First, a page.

“We will issue a revised budget projection for 2024/25, and implications for council tax, when we are in a position to do so.

“We look forward to seeing the detail on proposals for investment in affordable housing as this is a very important issue for communities in Highland. We also look forward to hearing the detail of the next stages of A9 dualling programme to be announced tomorrow.”


Highlands and Islands Airports Ltd (Hial) – which is entirely owned by the Scottish Government – will see a slight rise in their funding as it rises from £69 million to £71.2 million.

Inverness airport recently received a number of significant blows with the loss of several routes including Loganair deciding to cut two routes one from Inverness to Dublin and another to Birmingham.

Highlands and Islands Enterprise

Highlands and Islands Enterprise will see the continuation of significant cuts for the third year in a row as it goes from funding of £68.7 million in 2021-22 to £62.8 million last year to £54.8 million for the coming financial year.

Farmers and crofters

There was positive news for farmers and crofters in that the Scottish GOvernment had pledged to “provide the same level of support through direct payments to farmers and crofters that was available pre‑Brexit.”

Not only that but “additional funding to support farmers, crofters and land managers to transition to a new future support framework, the most generous package of support in the UK.”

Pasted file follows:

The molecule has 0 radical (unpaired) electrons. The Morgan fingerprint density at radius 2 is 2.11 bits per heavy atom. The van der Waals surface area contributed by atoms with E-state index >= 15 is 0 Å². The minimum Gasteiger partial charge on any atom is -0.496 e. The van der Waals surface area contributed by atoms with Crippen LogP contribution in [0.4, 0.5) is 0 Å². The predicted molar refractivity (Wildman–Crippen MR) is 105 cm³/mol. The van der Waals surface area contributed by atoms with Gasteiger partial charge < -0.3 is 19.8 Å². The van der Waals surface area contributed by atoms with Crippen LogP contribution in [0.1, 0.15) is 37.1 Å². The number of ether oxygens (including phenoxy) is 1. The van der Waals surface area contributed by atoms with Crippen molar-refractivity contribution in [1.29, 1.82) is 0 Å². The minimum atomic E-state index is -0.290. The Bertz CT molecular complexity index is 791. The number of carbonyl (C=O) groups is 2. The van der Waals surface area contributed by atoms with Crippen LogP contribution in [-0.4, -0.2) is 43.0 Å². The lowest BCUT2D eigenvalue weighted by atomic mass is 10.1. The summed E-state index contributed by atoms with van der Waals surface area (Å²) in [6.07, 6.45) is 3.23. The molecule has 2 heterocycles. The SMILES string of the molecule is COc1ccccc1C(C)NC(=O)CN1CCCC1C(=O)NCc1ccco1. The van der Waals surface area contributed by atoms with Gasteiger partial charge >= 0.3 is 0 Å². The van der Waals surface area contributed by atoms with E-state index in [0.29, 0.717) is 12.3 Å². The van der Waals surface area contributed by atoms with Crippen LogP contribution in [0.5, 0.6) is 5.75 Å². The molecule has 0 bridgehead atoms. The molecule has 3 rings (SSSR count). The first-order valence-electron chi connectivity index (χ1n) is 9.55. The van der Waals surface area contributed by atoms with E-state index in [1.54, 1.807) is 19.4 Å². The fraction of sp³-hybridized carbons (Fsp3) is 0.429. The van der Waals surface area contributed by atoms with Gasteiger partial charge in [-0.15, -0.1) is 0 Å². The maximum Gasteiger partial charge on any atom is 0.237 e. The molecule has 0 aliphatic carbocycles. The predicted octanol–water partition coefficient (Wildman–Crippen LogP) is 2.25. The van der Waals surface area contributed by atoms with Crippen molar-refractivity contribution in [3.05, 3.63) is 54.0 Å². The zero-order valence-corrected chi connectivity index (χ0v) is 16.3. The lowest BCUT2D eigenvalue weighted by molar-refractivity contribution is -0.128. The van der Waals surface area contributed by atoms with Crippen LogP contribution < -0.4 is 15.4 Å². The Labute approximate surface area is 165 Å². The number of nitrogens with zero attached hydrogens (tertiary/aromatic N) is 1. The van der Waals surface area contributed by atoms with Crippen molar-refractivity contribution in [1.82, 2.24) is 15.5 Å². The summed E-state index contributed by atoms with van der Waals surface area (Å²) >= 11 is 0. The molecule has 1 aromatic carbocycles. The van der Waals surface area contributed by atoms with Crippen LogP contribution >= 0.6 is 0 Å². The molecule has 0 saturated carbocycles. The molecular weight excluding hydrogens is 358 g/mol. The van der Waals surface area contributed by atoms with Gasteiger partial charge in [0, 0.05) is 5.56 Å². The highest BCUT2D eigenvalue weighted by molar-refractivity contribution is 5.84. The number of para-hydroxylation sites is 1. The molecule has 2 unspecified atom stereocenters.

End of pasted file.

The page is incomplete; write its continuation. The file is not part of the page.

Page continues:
The budget stated that is in part to recognise “the vital role agriculture plays in the rural economy, while also creating the opportunity to become more productive and sustainable.”

Scottish Government highlights

In its official release, the Scottish Government highlighted the following figures from its 2024-25 Scottish Budget:

  • £6.3 billion for social security benefits, which will all be increased in line with inflation.
  • £13.2 billion for frontline NHS boards, with additional investment of more than half a billion – an uplift of over 5 per cent
  • record funding of more than £14 billion for local government, including £144 million to facilitate a Council Tax freeze
  • more than £1.5 billion for policing to support frontline services and key priorities such as body-worn cameras
  • almost £400 million to support the fire service
  • £200 million to help tackle the poverty-related attainment gap, almost £390 million to protect teacher numbers and fund the teacher pay deal, and up to £1.5 million to cancel school meal debt
  • almost £2.5 billion for public transport to provide viable alternatives to car use, and increased investment of £220 million in active travel to promote walking, wheeling and cycling